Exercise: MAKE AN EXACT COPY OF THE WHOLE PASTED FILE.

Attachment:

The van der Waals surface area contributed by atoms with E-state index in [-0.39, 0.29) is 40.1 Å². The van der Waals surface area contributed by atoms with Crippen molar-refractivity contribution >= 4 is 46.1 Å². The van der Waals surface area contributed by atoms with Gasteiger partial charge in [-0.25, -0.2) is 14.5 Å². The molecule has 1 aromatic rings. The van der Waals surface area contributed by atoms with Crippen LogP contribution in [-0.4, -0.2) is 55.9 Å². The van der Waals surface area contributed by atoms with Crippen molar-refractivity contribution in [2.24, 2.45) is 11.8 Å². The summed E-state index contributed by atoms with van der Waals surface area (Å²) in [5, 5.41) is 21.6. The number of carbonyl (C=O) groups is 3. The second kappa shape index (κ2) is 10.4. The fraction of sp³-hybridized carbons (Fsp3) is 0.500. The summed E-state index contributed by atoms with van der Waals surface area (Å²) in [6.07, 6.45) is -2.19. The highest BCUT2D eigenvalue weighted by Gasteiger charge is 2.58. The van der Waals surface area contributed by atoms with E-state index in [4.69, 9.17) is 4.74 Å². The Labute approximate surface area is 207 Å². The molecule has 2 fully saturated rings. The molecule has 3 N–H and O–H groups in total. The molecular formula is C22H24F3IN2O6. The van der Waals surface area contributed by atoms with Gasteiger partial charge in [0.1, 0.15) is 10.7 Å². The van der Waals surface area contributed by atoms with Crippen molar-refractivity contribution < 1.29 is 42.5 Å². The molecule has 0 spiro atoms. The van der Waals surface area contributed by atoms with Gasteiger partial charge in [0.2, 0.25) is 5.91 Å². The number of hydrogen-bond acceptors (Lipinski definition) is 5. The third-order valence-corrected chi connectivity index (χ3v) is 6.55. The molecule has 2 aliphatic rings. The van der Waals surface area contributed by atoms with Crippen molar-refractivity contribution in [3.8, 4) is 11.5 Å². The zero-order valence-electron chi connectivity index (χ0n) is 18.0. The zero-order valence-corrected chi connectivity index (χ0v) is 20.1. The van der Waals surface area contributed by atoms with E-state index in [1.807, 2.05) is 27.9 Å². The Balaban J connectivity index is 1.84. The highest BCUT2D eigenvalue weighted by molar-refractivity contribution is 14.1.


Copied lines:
The van der Waals surface area contributed by atoms with E-state index in [-0.39, 0.29) is 40.1 Å². The van der Waals surface area contributed by atoms with Crippen molar-refractivity contribution >= 4 is 46.1 Å². The van der Waals surface area contributed by atoms with Gasteiger partial charge in [-0.25, -0.2) is 14.5 Å². The molecule has 1 aromatic rings. The van der Waals surface area contributed by atoms with Crippen LogP contribution in [-0.4, -0.2) is 55.9 Å². The van der Waals surface area contributed by atoms with Crippen molar-refractivity contribution in [2.24, 2.45) is 11.8 Å². The summed E-state index contributed by atoms with van der Waals surface area (Å²) in [5, 5.41) is 21.6. The number of carbonyl (C=O) groups is 3. The second kappa shape index (κ2) is 10.4. The fraction of sp³-hybridized carbons (Fsp3) is 0.500. The summed E-state index contributed by atoms with van der Waals surface area (Å²) in [6.07, 6.45) is -2.19. The highest BCUT2D eigenvalue weighted by Gasteiger charge is 2.58. The van der Waals surface area contributed by atoms with E-state index in [4.69, 9.17) is 4.74 Å². The Labute approximate surface area is 207 Å². The molecule has 2 fully saturated rings. The molecule has 3 N–H and O–H groups in total. The molecular formula is C22H24F3IN2O6. The van der Waals surface area contributed by atoms with Gasteiger partial charge in [0.1, 0.15) is 10.7 Å². The van der Waals surface area contributed by atoms with Crippen molar-refractivity contribution < 1.29 is 42.5 Å². The molecule has 0 spiro atoms. The van der Waals surface area contributed by atoms with Gasteiger partial charge in [0.2, 0.25) is 5.91 Å². The number of hydrogen-bond acceptors (Lipinski definition) is 5. The third-order valence-corrected chi connectivity index (χ3v) is 6.55. The molecule has 2 aliphatic rings. The van der Waals surface area contributed by atoms with Crippen molar-refractivity contribution in [3.8, 4) is 11.5 Å². The zero-order valence-electron chi connectivity index (χ0n) is 18.0. The zero-order valence-corrected chi connectivity index (χ0v) is 20.1. The van der Waals surface area contributed by atoms with E-state index in [1.807, 2.05) is 27.9 Å². The Balaban J connectivity index is 1.84. The highest BCUT2D eigenvalue weighted by molar-refractivity contribution is 14.1.